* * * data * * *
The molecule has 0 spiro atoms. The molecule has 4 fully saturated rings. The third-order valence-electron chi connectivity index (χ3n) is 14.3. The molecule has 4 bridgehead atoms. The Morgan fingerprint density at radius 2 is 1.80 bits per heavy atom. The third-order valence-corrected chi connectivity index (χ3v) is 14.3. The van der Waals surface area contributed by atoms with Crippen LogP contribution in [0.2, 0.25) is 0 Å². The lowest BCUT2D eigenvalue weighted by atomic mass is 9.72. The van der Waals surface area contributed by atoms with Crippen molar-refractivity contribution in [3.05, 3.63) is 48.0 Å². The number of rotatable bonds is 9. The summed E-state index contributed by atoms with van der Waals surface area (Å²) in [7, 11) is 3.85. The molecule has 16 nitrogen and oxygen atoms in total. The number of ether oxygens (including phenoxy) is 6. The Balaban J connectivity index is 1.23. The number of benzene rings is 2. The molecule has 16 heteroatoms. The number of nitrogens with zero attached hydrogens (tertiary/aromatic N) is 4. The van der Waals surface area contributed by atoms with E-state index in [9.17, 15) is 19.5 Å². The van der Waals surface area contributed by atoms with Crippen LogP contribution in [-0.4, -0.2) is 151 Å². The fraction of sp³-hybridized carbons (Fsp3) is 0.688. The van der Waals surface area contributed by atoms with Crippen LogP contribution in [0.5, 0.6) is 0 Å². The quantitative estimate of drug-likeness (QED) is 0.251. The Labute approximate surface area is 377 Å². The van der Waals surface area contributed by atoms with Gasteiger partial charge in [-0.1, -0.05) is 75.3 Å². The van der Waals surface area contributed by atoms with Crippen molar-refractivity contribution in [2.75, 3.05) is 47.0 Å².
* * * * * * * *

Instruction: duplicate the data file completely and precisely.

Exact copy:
The molecule has 0 spiro atoms. The molecule has 4 fully saturated rings. The third-order valence-electron chi connectivity index (χ3n) is 14.3. The molecule has 4 bridgehead atoms. The Morgan fingerprint density at radius 2 is 1.80 bits per heavy atom. The third-order valence-corrected chi connectivity index (χ3v) is 14.3. The van der Waals surface area contributed by atoms with Crippen LogP contribution in [0.2, 0.25) is 0 Å². The lowest BCUT2D eigenvalue weighted by atomic mass is 9.72. The van der Waals surface area contributed by atoms with Crippen molar-refractivity contribution in [3.05, 3.63) is 48.0 Å². The number of rotatable bonds is 9. The summed E-state index contributed by atoms with van der Waals surface area (Å²) in [7, 11) is 3.85. The molecule has 16 nitrogen and oxygen atoms in total. The number of ether oxygens (including phenoxy) is 6. The Balaban J connectivity index is 1.23. The number of benzene rings is 2. The molecule has 16 heteroatoms. The number of nitrogens with zero attached hydrogens (tertiary/aromatic N) is 4. The van der Waals surface area contributed by atoms with E-state index in [9.17, 15) is 19.5 Å². The van der Waals surface area contributed by atoms with Crippen LogP contribution in [-0.4, -0.2) is 151 Å². The fraction of sp³-hybridized carbons (Fsp3) is 0.688. The van der Waals surface area contributed by atoms with Crippen LogP contribution in [0.5, 0.6) is 0 Å². The quantitative estimate of drug-likeness (QED) is 0.251. The Labute approximate surface area is 377 Å². The van der Waals surface area contributed by atoms with Gasteiger partial charge in [-0.1, -0.05) is 75.3 Å². The van der Waals surface area contributed by atoms with Crippen molar-refractivity contribution in [2.75, 3.05) is 47.0 Å².